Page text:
Today Georgetown University’s Center for Business and Public Policy hosted an event called: Title II, Net Neutrality, and the Struggle for Balance in Broadband Regulation: A Policy Forum. The forum, which featured distinguished guests like FCC Commissioner Michael O’Rielly, President of US Telecom Jonathan Spalter, respected author Larry Downes, and distinguished economists like Georgetown’s own John Mayo, UMBC’s Timothy Brennan, and Harold Furchtgott-Roth.
Professor Mayo kicked off the 90-minute event with an explanation and subsequent interview of Commissioner O’Rielly. He first explained the current situation on the net neutrality debate and then asked O’Rielly if he could concisely summarize how exactly we got to this point, as well as any changes he would have made in hindsight.
The Commissioner gave a recount of the process of passing the Telecommunications Act of 1996, which was the first major attempt in decades to massively overhaul the communications sector of the economy and, as he pointed out, did not mention the Internet very much. One of his biggest points about what he felt the bill should have done differently was that the language ought to have been more explicit, and the authority given to the FCC to handle telecom issues made more clear. As Mayo asked a follow-up question about whether or not the FCC has the tools needed to perform their duties efficiently, the Commissioner made his belief in a more rigid interpretation of the organization’s mission very clear. He reiterated that there should be no stretching of the bounds of the law when it came to the FCC’s regulatory duty.
A brief Q and A period followed their discussion in which the audience asked the Commissioner a handful of substantive questions, the most notable of which being his answers to two questions regarding comment periods on potential agency moves and what the phrase ‘net-neutrality’ actually means.
For the former, O’Rielly made it clear that substance is what matters most in a comment, and that name-calling and venting, even if they are valid ways of expressing concern, do little to tell the agency how it can improve. Any comment, regardless of the position it takes, is worth much more if it can thoroughly explain the criticism. As for the latter, he said that the net-neutrality conversation has shifted, and the meaning of the term has changed substantially into the belief that every packet of data, regardless of what it contains, must be given equal priority and treatment. O’Rielly went on to explain that this was, in general, not how things mechanically worked in the industry, and that there are some misunderstandings about what net neutrality means.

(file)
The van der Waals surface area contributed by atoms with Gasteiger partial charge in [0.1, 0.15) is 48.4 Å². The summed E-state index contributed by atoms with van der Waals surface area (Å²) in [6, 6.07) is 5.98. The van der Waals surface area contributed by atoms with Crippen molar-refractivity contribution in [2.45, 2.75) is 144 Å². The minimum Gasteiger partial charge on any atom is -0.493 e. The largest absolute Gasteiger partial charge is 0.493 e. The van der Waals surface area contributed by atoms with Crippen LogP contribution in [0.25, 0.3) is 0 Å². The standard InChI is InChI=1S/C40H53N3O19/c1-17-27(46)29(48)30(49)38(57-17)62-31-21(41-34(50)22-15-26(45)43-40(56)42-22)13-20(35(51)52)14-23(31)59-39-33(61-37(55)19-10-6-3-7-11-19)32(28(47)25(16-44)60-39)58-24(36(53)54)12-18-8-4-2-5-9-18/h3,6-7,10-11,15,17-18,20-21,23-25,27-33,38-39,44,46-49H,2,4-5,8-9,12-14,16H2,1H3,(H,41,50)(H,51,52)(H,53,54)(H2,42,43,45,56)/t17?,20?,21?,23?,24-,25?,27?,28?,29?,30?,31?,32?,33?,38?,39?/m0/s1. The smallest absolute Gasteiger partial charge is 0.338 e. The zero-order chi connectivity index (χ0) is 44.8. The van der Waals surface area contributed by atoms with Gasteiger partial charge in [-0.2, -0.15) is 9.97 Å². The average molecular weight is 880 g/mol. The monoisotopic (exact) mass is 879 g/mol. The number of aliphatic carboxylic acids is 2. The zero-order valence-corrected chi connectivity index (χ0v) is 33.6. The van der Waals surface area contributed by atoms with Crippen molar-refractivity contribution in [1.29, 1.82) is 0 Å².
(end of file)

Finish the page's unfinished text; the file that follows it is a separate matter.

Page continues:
The rest of the responses can be found on the Georgetown CBPP website here.
As for the panel discussion, several major questions were raised to Professors Furchtgott-Roth, Brennan, and President Spalter, while Larry Downes acted as a moderator. After brief introductions, he asked the panelists about how, for the most part, the Internet has been given a very “light touch” when it comes to regulation, and how they believed this approach had affected the growth of the ballooning sector.
Professor Furchtgott-Roth and President Spalter tackled this, with the former explaining that, up until recently, the idea of regulating the Internet was not something even remotely taken seriously, and that the Internet from a regulatory stance didn’t even fall within any agency’s immediate jurisdiction. Spalter went on to contextualize this, calling the policy agenda at the time more deregulatory, and that the ‘light-touch’ approach helped the Internet flourish into what it has become today.
The final question was posed to the three about reform, and if any of them had any recommendations for policy improvements going forward. The consensus was that change was complicated, with Professor Furchtgott-Roth even saying that he didn’t believe it to be remotely probable. President Spalter stated that legislative reform was the goal and that more clear-cut, explicit rules were needed so that less interpretation from the agencies was allowed. As for Professor Brennan, he believed that the issues and solutions needed to be more economic in nature, rather than coming from a strictly legal background. In particular, he reiterated his opposition to the Supreme Court’s decision in Verizon v Trinko, explaining that these antitrust issues ought to be evaluated on more economic grounds, rather than strictly legal ones.
In any case, the discussion was yet another important one in the wake of the plethora of ongoing net-neutrality exchanges occurring right now. As the summer continues to blaze on in full swing, the debate is likely to further intensify.
Read more about the debate over Net Neutrality here.